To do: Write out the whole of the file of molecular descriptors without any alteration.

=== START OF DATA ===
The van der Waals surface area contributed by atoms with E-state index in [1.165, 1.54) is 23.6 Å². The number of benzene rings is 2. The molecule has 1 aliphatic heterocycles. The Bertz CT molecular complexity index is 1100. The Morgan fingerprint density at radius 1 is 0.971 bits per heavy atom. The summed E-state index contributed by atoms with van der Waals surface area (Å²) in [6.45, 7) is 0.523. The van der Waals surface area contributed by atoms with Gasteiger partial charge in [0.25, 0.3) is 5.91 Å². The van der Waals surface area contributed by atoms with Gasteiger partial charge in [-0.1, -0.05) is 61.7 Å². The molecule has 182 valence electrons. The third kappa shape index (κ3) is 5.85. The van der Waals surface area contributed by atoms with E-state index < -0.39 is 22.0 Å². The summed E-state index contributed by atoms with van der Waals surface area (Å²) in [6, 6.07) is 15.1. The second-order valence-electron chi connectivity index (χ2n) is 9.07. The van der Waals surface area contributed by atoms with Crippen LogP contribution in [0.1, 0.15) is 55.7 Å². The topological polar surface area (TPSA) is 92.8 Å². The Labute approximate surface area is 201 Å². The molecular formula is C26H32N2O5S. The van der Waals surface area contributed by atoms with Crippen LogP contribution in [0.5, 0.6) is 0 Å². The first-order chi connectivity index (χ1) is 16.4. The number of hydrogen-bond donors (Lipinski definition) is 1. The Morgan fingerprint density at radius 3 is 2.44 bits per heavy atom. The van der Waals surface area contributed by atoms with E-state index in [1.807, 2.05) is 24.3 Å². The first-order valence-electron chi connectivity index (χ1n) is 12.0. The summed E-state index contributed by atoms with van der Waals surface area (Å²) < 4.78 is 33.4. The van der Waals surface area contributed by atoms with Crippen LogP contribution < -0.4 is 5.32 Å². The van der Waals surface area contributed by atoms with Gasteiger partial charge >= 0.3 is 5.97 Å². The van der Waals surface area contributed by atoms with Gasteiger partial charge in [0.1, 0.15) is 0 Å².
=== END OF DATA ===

The van der Waals surface area contributed by atoms with E-state index in [1.165, 1.54) is 23.6 Å². The number of benzene rings is 2. The molecule has 1 aliphatic heterocycles. The Bertz CT molecular complexity index is 1100. The Morgan fingerprint density at radius 1 is 0.971 bits per heavy atom. The summed E-state index contributed by atoms with van der Waals surface area (Å²) in [6.45, 7) is 0.523. The van der Waals surface area contributed by atoms with Gasteiger partial charge in [0.25, 0.3) is 5.91 Å². The van der Waals surface area contributed by atoms with Gasteiger partial charge in [-0.1, -0.05) is 61.7 Å². The molecule has 182 valence electrons. The third kappa shape index (κ3) is 5.85. The van der Waals surface area contributed by atoms with E-state index < -0.39 is 22.0 Å². The summed E-state index contributed by atoms with van der Waals surface area (Å²) in [6, 6.07) is 15.1. The second-order valence-electron chi connectivity index (χ2n) is 9.07. The van der Waals surface area contributed by atoms with Crippen LogP contribution in [0.1, 0.15) is 55.7 Å². The topological polar surface area (TPSA) is 92.8 Å². The Labute approximate surface area is 201 Å². The molecular formula is C26H32N2O5S. The van der Waals surface area contributed by atoms with Crippen LogP contribution in [0.5, 0.6) is 0 Å². The first-order chi connectivity index (χ1) is 16.4. The number of hydrogen-bond donors (Lipinski definition) is 1. The Morgan fingerprint density at radius 3 is 2.44 bits per heavy atom. The van der Waals surface area contributed by atoms with E-state index in [1.807, 2.05) is 24.3 Å². The first-order valence-electron chi connectivity index (χ1n) is 12.0. The summed E-state index contributed by atoms with van der Waals surface area (Å²) < 4.78 is 33.4. The van der Waals surface area contributed by atoms with Crippen LogP contribution < -0.4 is 5.32 Å². The van der Waals surface area contributed by atoms with Gasteiger partial charge >= 0.3 is 5.97 Å². The van der Waals surface area contributed by atoms with Gasteiger partial charge in [0.1, 0.15) is 0 Å².